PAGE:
Ethics statement

All animal experiments were approved by the Clinical and Research Ethics Committee of Shenzhen Centre for Diease Control and Prevention.

Antimicrobial susceptibility testing (AST)

Susceptibility of vv16015 to 21 antibiotics studied using the VITEK 2 AST-GN09 antimicrobial susceptibility board: amikacin, ampicillin, ampicillin/sulbactam, aztreonam, cefazolin, cefepime, cefotetan, ceftazidime, ceftriaxone, cefuroxime, ciprofloxacin, gentamicin, imipenem, levofloxacin, meropenem, nitrofurantoin, piperacillin, piperacillin/tazobactam, tobramycin, trimethoprim/sulfamethox, and tetracycline. The results were automatically interpreted by the VITEK 2-COMPACT fully automated microbiological analyser, using E. coli ATCC25922 as the quality control strain, according to the recommendations of the Clinical and Laboratory Standards Institute document M100-S30 [14].

Genomic DNA extraction and bioinformatics analysis

Genomic DNA was extracted using the QIAamp DNA Mini Kit and whole genome sequencing was performed by BGI (Shenzhen, China). Raw data were filtered using Trimmomatic v0.39 [15], SPAdes v3.9.1 [16] was used to perform de-novo genome assembly. Kraken2 ( was used to identify V. vulnificus, Prokka 1.14.6 [17] was used for gene annotation. The vv16015 carries virulence genes identified through the VFDB online database ( and resistance genes identified through CARD online database (

From the National Center for Biotechnology Information (NCBI), we downloaded the genome sequences of 133 V. vulnificus strains isolated from eight countries between 1993 and 2022. To show the evolutionary relationships between vv16015 and the 133 other V. vulnificus strains, a maximum-likelihood phylogeny was constructed, with CMCP6 as the reference genome as it was considered to be the most complete and accurate of the published V. vulnificus clinical strain genomes. Snippy Pipeline v4.6.0 was used to identify core genomic single nucleotide polymorphisms (core-SNPs), then Maximum-likelihood phylogeny was constructed using fasttree and visualised and annotated in iTOL.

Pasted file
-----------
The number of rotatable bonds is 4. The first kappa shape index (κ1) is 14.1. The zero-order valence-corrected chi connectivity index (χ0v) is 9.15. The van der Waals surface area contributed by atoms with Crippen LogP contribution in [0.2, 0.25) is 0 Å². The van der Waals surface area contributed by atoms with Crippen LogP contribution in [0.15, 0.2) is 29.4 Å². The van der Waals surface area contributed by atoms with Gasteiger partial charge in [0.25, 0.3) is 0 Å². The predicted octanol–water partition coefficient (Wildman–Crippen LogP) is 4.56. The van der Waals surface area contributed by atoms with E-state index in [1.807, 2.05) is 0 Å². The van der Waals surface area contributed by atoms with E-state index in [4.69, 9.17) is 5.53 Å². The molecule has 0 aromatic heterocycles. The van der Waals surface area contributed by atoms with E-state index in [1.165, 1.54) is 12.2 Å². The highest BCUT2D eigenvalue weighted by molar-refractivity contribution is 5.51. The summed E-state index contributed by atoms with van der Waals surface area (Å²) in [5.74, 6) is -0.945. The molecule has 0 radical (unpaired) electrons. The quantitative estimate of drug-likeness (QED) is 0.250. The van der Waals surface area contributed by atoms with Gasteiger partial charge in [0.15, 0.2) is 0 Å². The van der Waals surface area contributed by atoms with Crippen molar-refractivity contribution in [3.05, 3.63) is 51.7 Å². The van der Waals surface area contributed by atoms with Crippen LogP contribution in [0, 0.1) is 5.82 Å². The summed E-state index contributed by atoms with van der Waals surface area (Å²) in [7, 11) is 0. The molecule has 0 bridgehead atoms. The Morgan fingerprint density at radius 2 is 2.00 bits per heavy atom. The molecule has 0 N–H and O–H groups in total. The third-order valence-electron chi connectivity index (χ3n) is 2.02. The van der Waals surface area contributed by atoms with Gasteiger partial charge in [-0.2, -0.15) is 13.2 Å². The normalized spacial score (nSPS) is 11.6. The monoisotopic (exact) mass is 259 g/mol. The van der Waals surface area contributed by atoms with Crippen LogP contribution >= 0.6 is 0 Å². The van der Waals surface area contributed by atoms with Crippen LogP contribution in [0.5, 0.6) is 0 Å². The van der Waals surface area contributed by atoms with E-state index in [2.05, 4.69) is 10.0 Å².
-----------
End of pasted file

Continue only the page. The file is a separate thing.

Galleria mellonella virulence assay

The Galleria mellonella larvae model is widely used to study the pathogenic potential of Vibrio as it is easily survivable, simple, inexpensive and more ethically acceptable than mammalian infection models [18]. We established a G. mellonella larvae model to study the virulence of V. vulnificus vv16015, vv15018 and vv220015 were selected for experimental comparison and sourced from the Shenzhen Centre for Disease Control and Prevention strain bank. Vv15018 was isolated from a clinical patient with no specific disease history and discharged from hospital in good condition after an acute gastroenteritis caused by a poor diet. Vv22015 was isolated from an oysters and represents an environmental strain that was used as the experimental control because its virulence genes are approximately the same as those of vv16015 and vv15018.

Sixth instar G. mellonella larvae were 2-3 cm long with a mean weight of 0.33 g (Tianjin Huiyude Biotechnology Company Limited) and selected for vigour and absence of black spots. There were seven groups each with ten larvae. One group remained untreated controls (group C1) and six groups were injected with 10µL of control or bacterial suspension on the last right-side pair of hind feet. Group C2 received 0.9% sterile saline, T1 received 1 × 104 CFU/mL, T2 1 × 105 CFU/mL, T3 1 × 106 CFU/mL, T4 1 × 107 CFU/mL and T5 1 × 108 CFU/mL. After injection G. mellonella larvae were placed in separate sterile disposable petri dishes and incubated in a constant temperature incubator at 37 °C for 48 h and survival curves were plotted for G. mellonella larvae. Survivorship was recorded every 6 h.

Statistical analysis

All statistical analyses were performed using GraphPad Prism 9.5.0 software. Larval survival were plotted by the Kaplan-Meier method. Log-rank (Mantel-Cox) test was used to compare the significance of differences in larval survival rates between groups. P < 0.05 was considered to indicate significant differences between groups.

Case report and results